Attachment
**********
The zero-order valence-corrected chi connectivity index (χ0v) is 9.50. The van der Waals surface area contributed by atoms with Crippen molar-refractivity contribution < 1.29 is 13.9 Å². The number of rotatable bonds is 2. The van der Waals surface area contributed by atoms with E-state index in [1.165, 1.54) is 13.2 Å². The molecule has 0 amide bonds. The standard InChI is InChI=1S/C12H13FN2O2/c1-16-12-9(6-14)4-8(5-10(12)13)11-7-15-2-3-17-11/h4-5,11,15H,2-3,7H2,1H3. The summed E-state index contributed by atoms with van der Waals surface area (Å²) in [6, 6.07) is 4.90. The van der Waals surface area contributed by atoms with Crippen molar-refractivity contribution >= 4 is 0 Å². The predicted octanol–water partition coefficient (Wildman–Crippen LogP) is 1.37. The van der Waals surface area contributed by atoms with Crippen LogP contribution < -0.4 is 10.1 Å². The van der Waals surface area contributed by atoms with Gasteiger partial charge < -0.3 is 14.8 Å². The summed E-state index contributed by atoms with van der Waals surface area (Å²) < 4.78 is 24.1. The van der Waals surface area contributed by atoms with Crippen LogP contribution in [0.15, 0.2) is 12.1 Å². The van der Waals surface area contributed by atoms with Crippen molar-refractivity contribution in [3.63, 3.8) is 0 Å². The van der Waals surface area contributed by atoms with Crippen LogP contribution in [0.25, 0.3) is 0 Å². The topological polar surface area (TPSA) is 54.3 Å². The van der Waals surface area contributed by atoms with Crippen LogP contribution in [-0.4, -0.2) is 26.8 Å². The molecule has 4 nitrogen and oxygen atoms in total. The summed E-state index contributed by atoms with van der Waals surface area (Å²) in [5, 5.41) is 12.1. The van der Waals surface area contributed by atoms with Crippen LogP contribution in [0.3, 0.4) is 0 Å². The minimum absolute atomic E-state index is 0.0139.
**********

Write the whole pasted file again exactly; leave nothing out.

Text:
The zero-order valence-corrected chi connectivity index (χ0v) is 9.50. The van der Waals surface area contributed by atoms with Crippen molar-refractivity contribution < 1.29 is 13.9 Å². The number of rotatable bonds is 2. The van der Waals surface area contributed by atoms with E-state index in [1.165, 1.54) is 13.2 Å². The molecule has 0 amide bonds. The standard InChI is InChI=1S/C12H13FN2O2/c1-16-12-9(6-14)4-8(5-10(12)13)11-7-15-2-3-17-11/h4-5,11,15H,2-3,7H2,1H3. The summed E-state index contributed by atoms with van der Waals surface area (Å²) in [6, 6.07) is 4.90. The van der Waals surface area contributed by atoms with Crippen molar-refractivity contribution >= 4 is 0 Å². The predicted octanol–water partition coefficient (Wildman–Crippen LogP) is 1.37. The van der Waals surface area contributed by atoms with Crippen LogP contribution < -0.4 is 10.1 Å². The van der Waals surface area contributed by atoms with Gasteiger partial charge < -0.3 is 14.8 Å². The summed E-state index contributed by atoms with van der Waals surface area (Å²) < 4.78 is 24.1. The van der Waals surface area contributed by atoms with Crippen LogP contribution in [0.15, 0.2) is 12.1 Å². The van der Waals surface area contributed by atoms with Crippen molar-refractivity contribution in [3.63, 3.8) is 0 Å². The van der Waals surface area contributed by atoms with Crippen LogP contribution in [0.25, 0.3) is 0 Å². The topological polar surface area (TPSA) is 54.3 Å². The van der Waals surface area contributed by atoms with Crippen LogP contribution in [-0.4, -0.2) is 26.8 Å². The molecule has 4 nitrogen and oxygen atoms in total. The summed E-state index contributed by atoms with van der Waals surface area (Å²) in [5, 5.41) is 12.1. The van der Waals surface area contributed by atoms with Crippen LogP contribution in [0.3, 0.4) is 0 Å². The minimum absolute atomic E-state index is 0.0139.